Golden Gate Bridge Views

The stairs towards Marshall’s Beach.

The staircase down towards Marshall’s Beach is probably one of the coolest views of the Golden Gate Bridge out there especially if you’re lucky enough to get the right fog rolling in under it. You can and very much should hike out the short side trail to the beach its self where, surprise surprise, you’ll find a few more steps to get down to the water. Once you’ve had your fill, the trail will take you back up without retracing your steps though you will have a nice hill to climb.

The Bridge from Marshall's Beach

The Golden Gate Bridge from Marshall’s Beach

Stepping off the last step, you’ll be just a few minutes from the Golden Gate area so prepare yourself to re-enter the tourist zone as you step towards Battery West, Battery Godfrey and the Golden Gate Overlook. Just to your right is Fort Scott and the stunning Log Cabin as well as many of the Presidio’s stunning buildings. If you’re planning to hike back to your car, you can and should cut through the area and explore away (you’ll find restrooms over that way as well FYI.)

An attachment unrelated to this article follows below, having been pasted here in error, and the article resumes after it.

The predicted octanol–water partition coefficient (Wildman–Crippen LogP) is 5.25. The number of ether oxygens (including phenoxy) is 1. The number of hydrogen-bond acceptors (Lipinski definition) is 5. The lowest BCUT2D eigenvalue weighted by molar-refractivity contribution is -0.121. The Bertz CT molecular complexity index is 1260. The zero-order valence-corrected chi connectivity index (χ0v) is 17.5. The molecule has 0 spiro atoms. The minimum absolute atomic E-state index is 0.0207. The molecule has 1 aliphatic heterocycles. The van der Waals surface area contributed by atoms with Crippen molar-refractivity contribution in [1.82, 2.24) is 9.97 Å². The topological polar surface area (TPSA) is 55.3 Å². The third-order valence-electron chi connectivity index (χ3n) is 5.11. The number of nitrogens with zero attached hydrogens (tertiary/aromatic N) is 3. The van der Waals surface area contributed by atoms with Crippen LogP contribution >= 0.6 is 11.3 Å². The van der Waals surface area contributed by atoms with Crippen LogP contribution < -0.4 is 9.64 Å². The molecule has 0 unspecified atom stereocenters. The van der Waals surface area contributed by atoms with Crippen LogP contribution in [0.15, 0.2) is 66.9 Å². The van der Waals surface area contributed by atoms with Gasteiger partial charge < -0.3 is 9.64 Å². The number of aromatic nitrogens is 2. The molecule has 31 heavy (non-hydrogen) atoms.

History by the GGB

More batteries before the bridge.

As you trade trail for road, follow the well marked signs to the Golden Gate Bridge Welcome Center. There’s a sit down restaurant in the building just before the bridge but also a cafe / snack shop right as you enter the plaza area where you can grab a well earned cookie and coffee before braving the wind, fog and crowds of the bridge. When you are ready, it’s pretty clear how to get to the Golden Gate whether you want to walk it all or just step a short ways up for a photo.

Golden Gate in Fog